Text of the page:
Wendy and Alex enjoy close working relationships with staff in both hospitals. "We are very much integrated as members of the ophthalmology team in NHS Fife," says Wendy. "Most people are referred on to us, but we occasionally visit people in wards to give support during their hospital stay.

"We also work closely with Seescape, which provides the sensory support on behalf of Fife Council. They offer a great range of services and have a wealth of experience. They can help with rehabilitation both with mobility and at home, aids, emotional support and much more."

Lesley Carcary, chief executive officer of Seescape, said: "Seescape has worked with the ECLO service in Fife for a number of years, and have found our partnership to be an invaluable means of reaching out to visually impaired people who we would otherwise struggle to reach.

"The team in Fife are knowledgeable and approachable, and we know that patients greatly value the role they play in supporting them to access support from a number of agencies, including clearly explaining what we can do to help them.”

Dawn Barron from Lochgelly was one of the clients helped by the ECLO service in Fife.

"My father-in-law was devastated and scared about his sight loss," she says. "He worried about being forced into residential care. He has Alzheimer's and it had also worsened and caused him more anxiety. This has had huge implications for him being able to take his medication as prescribed. We had seen a deterioration in him because of this. As family, we have done as much as possible to keep him independent and safe.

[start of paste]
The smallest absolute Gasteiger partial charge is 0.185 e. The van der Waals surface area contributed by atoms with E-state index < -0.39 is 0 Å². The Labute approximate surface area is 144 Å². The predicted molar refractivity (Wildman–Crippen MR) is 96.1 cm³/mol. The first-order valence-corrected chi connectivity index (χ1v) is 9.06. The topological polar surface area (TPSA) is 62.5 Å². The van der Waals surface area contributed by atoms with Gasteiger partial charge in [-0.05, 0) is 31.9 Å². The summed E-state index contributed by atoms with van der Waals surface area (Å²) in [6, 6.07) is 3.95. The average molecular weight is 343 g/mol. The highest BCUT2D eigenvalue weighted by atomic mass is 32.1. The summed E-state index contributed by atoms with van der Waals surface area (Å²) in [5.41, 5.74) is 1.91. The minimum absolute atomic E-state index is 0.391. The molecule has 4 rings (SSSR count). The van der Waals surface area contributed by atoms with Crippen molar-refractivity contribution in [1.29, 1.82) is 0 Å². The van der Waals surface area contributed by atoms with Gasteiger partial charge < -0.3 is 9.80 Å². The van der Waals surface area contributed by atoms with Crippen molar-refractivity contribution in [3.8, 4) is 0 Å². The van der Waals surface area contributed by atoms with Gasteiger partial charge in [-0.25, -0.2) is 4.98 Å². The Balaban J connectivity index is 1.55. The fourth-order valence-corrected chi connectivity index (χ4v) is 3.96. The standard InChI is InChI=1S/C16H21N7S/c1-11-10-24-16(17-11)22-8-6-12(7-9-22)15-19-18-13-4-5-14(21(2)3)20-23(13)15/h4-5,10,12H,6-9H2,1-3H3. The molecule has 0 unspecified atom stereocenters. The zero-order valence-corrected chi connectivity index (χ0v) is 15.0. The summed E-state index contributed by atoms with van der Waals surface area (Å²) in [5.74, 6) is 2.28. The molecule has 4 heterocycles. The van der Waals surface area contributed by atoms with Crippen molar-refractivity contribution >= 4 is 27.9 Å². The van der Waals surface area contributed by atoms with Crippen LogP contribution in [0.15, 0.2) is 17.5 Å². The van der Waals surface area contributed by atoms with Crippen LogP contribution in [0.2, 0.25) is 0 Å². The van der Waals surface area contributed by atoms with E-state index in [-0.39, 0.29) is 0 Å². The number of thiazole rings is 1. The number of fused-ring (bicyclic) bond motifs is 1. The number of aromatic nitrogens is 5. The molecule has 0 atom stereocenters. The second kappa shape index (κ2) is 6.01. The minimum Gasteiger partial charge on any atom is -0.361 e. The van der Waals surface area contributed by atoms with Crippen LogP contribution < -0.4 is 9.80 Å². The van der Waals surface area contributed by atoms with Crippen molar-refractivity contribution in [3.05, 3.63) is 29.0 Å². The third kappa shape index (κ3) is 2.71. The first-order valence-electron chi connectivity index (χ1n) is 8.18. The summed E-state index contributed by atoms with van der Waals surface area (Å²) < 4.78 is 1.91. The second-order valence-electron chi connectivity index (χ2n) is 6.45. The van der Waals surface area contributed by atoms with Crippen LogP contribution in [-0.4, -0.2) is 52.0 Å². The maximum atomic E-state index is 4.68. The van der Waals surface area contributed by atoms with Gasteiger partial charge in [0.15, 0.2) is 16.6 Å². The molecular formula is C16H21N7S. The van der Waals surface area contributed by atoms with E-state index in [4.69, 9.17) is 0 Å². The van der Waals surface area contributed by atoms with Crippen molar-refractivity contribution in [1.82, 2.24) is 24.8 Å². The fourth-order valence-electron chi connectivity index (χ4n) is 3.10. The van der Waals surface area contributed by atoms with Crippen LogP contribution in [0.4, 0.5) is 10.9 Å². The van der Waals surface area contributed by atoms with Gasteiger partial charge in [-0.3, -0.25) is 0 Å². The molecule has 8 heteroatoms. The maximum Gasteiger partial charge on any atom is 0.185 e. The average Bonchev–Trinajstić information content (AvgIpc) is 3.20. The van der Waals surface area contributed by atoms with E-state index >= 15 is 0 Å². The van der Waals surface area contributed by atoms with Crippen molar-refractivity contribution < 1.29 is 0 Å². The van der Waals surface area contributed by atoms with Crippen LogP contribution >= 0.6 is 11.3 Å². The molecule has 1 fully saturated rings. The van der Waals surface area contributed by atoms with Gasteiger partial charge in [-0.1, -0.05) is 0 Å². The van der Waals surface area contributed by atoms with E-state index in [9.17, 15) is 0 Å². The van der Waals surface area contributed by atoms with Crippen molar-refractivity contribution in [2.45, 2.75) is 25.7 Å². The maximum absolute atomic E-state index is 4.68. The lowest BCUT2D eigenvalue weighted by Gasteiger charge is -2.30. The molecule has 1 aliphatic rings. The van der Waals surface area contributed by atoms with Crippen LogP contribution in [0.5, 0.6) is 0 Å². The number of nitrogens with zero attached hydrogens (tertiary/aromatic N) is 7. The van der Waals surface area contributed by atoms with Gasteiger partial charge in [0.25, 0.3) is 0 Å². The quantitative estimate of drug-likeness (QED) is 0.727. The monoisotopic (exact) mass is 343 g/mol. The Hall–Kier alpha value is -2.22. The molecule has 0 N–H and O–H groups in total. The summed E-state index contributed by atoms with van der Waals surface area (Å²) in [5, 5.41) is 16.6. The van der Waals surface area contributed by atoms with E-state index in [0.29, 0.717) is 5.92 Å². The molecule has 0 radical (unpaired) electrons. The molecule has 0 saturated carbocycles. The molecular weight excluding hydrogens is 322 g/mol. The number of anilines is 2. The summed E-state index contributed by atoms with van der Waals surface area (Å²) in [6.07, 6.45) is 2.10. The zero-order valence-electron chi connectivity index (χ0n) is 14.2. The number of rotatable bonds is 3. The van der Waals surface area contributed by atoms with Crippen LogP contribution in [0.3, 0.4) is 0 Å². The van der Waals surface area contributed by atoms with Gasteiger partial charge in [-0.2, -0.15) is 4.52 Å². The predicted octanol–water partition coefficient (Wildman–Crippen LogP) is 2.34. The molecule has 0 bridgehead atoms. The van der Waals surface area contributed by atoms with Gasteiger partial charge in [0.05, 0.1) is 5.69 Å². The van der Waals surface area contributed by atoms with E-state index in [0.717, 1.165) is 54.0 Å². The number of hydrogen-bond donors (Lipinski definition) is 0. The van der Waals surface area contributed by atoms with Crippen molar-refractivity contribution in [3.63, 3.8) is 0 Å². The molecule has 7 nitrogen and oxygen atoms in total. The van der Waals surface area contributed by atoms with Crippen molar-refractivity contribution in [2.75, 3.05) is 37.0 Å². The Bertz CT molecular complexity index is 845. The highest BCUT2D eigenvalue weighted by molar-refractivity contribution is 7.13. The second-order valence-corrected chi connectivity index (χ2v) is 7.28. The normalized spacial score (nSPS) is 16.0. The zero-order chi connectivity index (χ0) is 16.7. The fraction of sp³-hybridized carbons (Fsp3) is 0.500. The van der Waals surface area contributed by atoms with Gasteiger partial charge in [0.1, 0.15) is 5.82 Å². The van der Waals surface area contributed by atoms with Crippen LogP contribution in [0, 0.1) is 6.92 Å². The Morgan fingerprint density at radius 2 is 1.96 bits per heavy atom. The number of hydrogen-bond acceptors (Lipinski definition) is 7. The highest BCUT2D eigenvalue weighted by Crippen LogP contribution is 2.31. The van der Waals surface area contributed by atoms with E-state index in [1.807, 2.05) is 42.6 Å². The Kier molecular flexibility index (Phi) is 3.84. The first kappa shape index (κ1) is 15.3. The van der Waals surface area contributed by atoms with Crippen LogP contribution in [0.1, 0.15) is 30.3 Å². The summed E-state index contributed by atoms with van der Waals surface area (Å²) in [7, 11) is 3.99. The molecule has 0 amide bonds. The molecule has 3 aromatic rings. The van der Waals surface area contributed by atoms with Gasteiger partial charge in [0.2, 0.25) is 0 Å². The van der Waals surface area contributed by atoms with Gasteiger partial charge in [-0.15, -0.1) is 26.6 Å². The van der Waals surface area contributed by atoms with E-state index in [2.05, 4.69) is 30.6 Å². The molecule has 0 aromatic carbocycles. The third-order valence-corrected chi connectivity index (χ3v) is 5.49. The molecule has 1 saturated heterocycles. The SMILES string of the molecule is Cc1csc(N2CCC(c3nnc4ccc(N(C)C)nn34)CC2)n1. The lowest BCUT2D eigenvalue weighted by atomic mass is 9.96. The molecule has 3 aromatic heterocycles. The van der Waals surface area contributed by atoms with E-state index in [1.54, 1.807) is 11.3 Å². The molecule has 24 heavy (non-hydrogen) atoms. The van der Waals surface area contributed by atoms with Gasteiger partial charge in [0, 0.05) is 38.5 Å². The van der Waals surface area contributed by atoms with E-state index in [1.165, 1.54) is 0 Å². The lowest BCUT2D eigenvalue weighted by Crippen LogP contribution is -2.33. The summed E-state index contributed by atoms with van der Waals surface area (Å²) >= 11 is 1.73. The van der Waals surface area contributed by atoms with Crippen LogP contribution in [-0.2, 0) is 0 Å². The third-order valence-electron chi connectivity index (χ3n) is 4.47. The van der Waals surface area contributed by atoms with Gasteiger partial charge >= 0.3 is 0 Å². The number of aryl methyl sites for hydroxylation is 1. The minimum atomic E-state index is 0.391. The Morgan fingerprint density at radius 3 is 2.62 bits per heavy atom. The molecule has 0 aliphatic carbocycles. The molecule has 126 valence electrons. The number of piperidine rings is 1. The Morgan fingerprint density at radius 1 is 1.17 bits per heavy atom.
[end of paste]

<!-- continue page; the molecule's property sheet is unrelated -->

"The ECLO service provided great support. Someone taking an interest in advocating for us meant so much. As a relative, being able to voice my concern was so valuable. I can’t speak highly enough about the service. It made a huge impact. The ECLO raised the matter of medication as a safeguarding issue. My father-in-law now has district nurses who help him with his medication. It is less worry for the whole family. 

"The ECLO service is brilliant. So helpful. The ECLO was always very professional and explained what was going on, informing me of any changes. I had already had contact with Seescape, who work on behalf of local authority, and they helped with magnification and made a home-visit to show us equipment. They were also very good."

Another 52-year-old patient, who prefers not to be named, remembers only too well how he felt when first diagnosed with a sight loss condition. "I felt numb, horrified and speechless," he says. "I was so worried. When the consultant told us, we didn't know what to do. But the ECLO took away the stress. The guidance was first class. It's a life-saving service - without it I would have disintegrated!

"The ECLO gave me confidence, helped me with my self-esteem - influenced me in a positive way on the decisions I made. Without this service I wouldn't have known where to go or what to do.

"I would thoroughly recommend the ECLO service in Fife. It's a no brainer, an absolute must! You don't know enough yourself. Without the ECLO, my situation would have been very scary!

"I was also referred to Seescape, the local sensory team. They helped with aids and were very good. Seescape made a huge difference by providing me with a bus pass, making public transport more accessible - they offered lots of support, too!"

* ECLO contacts -